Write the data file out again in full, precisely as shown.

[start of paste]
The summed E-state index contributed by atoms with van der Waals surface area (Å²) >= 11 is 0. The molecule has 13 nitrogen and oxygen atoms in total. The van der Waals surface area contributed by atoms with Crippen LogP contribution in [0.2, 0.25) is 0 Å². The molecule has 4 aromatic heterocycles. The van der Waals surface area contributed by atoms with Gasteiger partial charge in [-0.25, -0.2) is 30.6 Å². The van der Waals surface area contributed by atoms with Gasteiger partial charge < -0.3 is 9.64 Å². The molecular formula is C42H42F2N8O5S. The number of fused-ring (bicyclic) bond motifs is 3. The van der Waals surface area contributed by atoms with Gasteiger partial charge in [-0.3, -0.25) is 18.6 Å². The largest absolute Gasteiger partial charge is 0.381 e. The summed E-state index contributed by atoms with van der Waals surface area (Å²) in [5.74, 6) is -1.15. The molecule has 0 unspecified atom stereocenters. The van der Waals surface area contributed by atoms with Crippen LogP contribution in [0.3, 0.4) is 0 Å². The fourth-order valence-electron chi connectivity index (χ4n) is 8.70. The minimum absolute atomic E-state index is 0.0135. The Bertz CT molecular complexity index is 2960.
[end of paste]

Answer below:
The summed E-state index contributed by atoms with van der Waals surface area (Å²) >= 11 is 0. The molecule has 13 nitrogen and oxygen atoms in total. The van der Waals surface area contributed by atoms with Crippen LogP contribution in [0.2, 0.25) is 0 Å². The molecule has 4 aromatic heterocycles. The van der Waals surface area contributed by atoms with Gasteiger partial charge in [-0.25, -0.2) is 30.6 Å². The van der Waals surface area contributed by atoms with Gasteiger partial charge < -0.3 is 9.64 Å². The molecular formula is C42H42F2N8O5S. The number of fused-ring (bicyclic) bond motifs is 3. The van der Waals surface area contributed by atoms with Gasteiger partial charge in [-0.3, -0.25) is 18.6 Å². The largest absolute Gasteiger partial charge is 0.381 e. The summed E-state index contributed by atoms with van der Waals surface area (Å²) in [5.74, 6) is -1.15. The molecule has 0 unspecified atom stereocenters. The van der Waals surface area contributed by atoms with Crippen LogP contribution in [0.3, 0.4) is 0 Å². The fourth-order valence-electron chi connectivity index (χ4n) is 8.70. The minimum absolute atomic E-state index is 0.0135. The Bertz CT molecular complexity index is 2960.